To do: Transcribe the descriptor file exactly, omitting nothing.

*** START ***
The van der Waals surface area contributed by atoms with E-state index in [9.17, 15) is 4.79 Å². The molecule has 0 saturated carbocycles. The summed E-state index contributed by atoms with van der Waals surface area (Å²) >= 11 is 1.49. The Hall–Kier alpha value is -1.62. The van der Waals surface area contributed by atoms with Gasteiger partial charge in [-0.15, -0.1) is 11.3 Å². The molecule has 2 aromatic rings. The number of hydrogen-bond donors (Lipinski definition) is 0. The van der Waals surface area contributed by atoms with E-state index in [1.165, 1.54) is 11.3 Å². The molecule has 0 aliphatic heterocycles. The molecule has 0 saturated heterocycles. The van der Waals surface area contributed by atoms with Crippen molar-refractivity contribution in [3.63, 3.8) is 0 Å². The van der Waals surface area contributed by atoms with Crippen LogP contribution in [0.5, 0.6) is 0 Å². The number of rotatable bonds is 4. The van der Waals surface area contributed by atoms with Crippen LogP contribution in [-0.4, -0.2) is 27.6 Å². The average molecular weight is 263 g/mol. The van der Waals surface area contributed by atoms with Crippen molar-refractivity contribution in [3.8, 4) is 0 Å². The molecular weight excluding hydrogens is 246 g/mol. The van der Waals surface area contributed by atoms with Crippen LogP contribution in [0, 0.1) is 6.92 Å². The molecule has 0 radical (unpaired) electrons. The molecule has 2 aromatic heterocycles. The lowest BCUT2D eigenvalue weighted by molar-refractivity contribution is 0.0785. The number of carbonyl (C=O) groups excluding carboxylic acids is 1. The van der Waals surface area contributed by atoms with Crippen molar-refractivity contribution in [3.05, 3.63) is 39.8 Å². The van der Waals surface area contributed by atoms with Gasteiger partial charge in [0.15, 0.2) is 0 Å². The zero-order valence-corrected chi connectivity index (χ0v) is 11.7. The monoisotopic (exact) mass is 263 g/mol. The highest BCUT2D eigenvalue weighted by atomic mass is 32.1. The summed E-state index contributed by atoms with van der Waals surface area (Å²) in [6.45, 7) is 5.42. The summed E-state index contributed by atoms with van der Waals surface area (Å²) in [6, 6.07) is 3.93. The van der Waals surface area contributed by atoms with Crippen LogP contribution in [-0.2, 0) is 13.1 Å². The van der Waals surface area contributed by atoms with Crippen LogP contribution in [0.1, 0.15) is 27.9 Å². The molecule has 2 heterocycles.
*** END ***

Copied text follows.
The van der Waals surface area contributed by atoms with E-state index in [9.17, 15) is 4.79 Å². The molecule has 0 saturated carbocycles. The summed E-state index contributed by atoms with van der Waals surface area (Å²) >= 11 is 1.49. The Hall–Kier alpha value is -1.62. The van der Waals surface area contributed by atoms with Gasteiger partial charge in [-0.15, -0.1) is 11.3 Å². The molecule has 2 aromatic rings. The number of hydrogen-bond donors (Lipinski definition) is 0. The van der Waals surface area contributed by atoms with E-state index in [1.165, 1.54) is 11.3 Å². The molecule has 0 aliphatic heterocycles. The molecule has 0 saturated heterocycles. The van der Waals surface area contributed by atoms with Crippen molar-refractivity contribution in [3.63, 3.8) is 0 Å². The van der Waals surface area contributed by atoms with Crippen LogP contribution in [0.5, 0.6) is 0 Å². The number of rotatable bonds is 4. The van der Waals surface area contributed by atoms with Crippen LogP contribution in [-0.4, -0.2) is 27.6 Å². The average molecular weight is 263 g/mol. The van der Waals surface area contributed by atoms with Crippen molar-refractivity contribution in [3.8, 4) is 0 Å². The molecular weight excluding hydrogens is 246 g/mol. The van der Waals surface area contributed by atoms with Crippen LogP contribution in [0, 0.1) is 6.92 Å². The molecule has 0 radical (unpaired) electrons. The molecule has 2 aromatic heterocycles. The lowest BCUT2D eigenvalue weighted by molar-refractivity contribution is 0.0785. The number of carbonyl (C=O) groups excluding carboxylic acids is 1. The van der Waals surface area contributed by atoms with Crippen molar-refractivity contribution in [3.05, 3.63) is 39.8 Å². The van der Waals surface area contributed by atoms with Gasteiger partial charge in [0.15, 0.2) is 0 Å². The zero-order valence-corrected chi connectivity index (χ0v) is 11.7. The monoisotopic (exact) mass is 263 g/mol. The highest BCUT2D eigenvalue weighted by atomic mass is 32.1. The summed E-state index contributed by atoms with van der Waals surface area (Å²) in [6.45, 7) is 5.42. The summed E-state index contributed by atoms with van der Waals surface area (Å²) in [6, 6.07) is 3.93. The van der Waals surface area contributed by atoms with Crippen LogP contribution in [-0.2, 0) is 13.1 Å². The van der Waals surface area contributed by atoms with Crippen LogP contribution in [0.1, 0.15) is 27.9 Å². The molecule has 2 heterocycles.